issues. It is one thing to speak of a general duty of beneficence of
HCW, but is not clear that this implies a duty to accept vaccina-
tion. One could also argue that given the respect due to autonomy,
HCW should not be pressured to be vaccinated. Moreover, HCW
might consider it unreasonable if they are expected to be vacci-
nated themselves for the sake of others. The aim of this article is
to discuss some of these important ethical questions and to draw
a conclusion about the justifiability of mandatory vaccination. We
focus our discussion on vaccination of HCW in long-term care facil-
ities. By HCW we mean all those who have contact with residents,
be it as a professional providing direct care or otherwise.
2. Is the efficacy and cost-effectiveness of HCW vaccination
In two British randomized trials the effectiveness of HCW vac-
cination was studied [2,9]. A rise in vaccination rates among the
HCW resulted in a relative reduction of mortality among patients
0264-410X/$ – see front matter © 2008 Elsevier Ltd. All rights reserved.
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J.J.M. van Delden et al. / Vaccine 26 (2008) 5562–5566
of about 40%, but the incidence of influenza-like illness did not
change. These results have led some to conclude that vaccination
of HCW has considerable (indirect) effects on the health of patients
. However, the authors of a 2006 Cochrane meta-analysis con-
cluded that there is no evidence that vaccination of healthy people
under the age of 60, who are HCW caring for the elderly, affects
influenza complications in those cared for . However, a more
recent cluster randomized trial demonstrated a decrease in mor-
tality through the vaccination of HCW (rate difference −5.0 per
100 residents) as well as a reduction in morbidity . According
to the Dutch Health Council this study has proven the effective-
ness of indirect protection . However, the indirect benefits of
influenza vaccination may be less impressive when compared to
enhanced hygiene. Of course this should be subject to further
research . In addition, the effectiveness of a mandatory pro-
gramme is not necessarily the same as of a voluntary one . Yet,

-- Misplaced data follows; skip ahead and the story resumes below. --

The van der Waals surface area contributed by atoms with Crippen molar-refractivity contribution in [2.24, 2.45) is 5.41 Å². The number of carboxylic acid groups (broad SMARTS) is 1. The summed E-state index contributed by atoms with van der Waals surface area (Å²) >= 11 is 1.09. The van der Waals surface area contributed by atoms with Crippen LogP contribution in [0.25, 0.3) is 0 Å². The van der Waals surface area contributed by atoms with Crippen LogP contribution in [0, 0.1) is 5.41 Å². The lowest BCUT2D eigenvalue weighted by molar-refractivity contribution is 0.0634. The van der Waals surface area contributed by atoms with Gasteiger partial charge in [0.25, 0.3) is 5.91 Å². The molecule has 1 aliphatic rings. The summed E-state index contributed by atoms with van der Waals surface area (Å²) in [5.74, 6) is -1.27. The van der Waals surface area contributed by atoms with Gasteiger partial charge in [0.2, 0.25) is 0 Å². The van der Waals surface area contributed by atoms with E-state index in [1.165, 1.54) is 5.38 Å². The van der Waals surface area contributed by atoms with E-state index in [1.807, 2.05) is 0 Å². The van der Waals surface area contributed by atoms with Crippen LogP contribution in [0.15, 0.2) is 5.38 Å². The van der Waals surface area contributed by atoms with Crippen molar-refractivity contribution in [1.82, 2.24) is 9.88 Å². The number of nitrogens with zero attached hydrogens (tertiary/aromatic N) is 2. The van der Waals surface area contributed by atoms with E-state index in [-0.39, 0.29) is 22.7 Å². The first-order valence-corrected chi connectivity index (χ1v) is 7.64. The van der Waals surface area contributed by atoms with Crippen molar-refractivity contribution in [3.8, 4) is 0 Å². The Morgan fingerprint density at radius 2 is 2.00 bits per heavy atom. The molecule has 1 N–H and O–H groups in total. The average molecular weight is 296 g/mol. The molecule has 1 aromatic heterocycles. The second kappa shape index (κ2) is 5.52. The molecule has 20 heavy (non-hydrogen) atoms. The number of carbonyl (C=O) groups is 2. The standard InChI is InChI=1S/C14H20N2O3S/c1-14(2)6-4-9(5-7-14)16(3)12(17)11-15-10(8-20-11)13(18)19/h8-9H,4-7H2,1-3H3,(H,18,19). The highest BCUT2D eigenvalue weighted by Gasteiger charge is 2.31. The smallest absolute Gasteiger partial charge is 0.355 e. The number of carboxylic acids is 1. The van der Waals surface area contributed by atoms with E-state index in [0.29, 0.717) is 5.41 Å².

it would seem that there is strong evidence to support the com-
mon sense view that influenza vaccination of HCW in long-term
care institutions reduces the probability of death and morbidity
In addition, any vaccination programme, be it voluntary or not,
needs to be cost-effective, meaning that a sufficient amount of
health benefit results from the money spent. An economic eval-
uation in the United Kingdom context showed that HCW influenza
vaccination might be cost saving, and in the ‘worst-case scenario’
only cost £405 per life year gained . It is plausible to assume
that the cost-effectiveness of HCW vaccination in many other high-
income countries would be similar.
3. Have strategies to raise voluntary uptake of vaccination
been sufficiently demonstrated to fail?
As stated above, based on the evidence described several pro-
fessional organisations have advised vaccination of HCW. This is
likely to have only a limited effect on vaccine uptake. For instance,
1year after the introduction of the 2004 guideline of the Dutch
Society for Nursing Home Physicians the proportion of vacci-
nated HCW had risen from 5–8% to 10.5% only . Even where
campaigns to increase uptake accompany voluntary programmes
vaccination usually remains incomplete. Several strategies have
been advocated: information and education; free and easy access
to vaccination; programmes that do not require vaccination but
do require a justification for not taking it. Of these methods, easy
access to free vaccine and an educational programme, result in the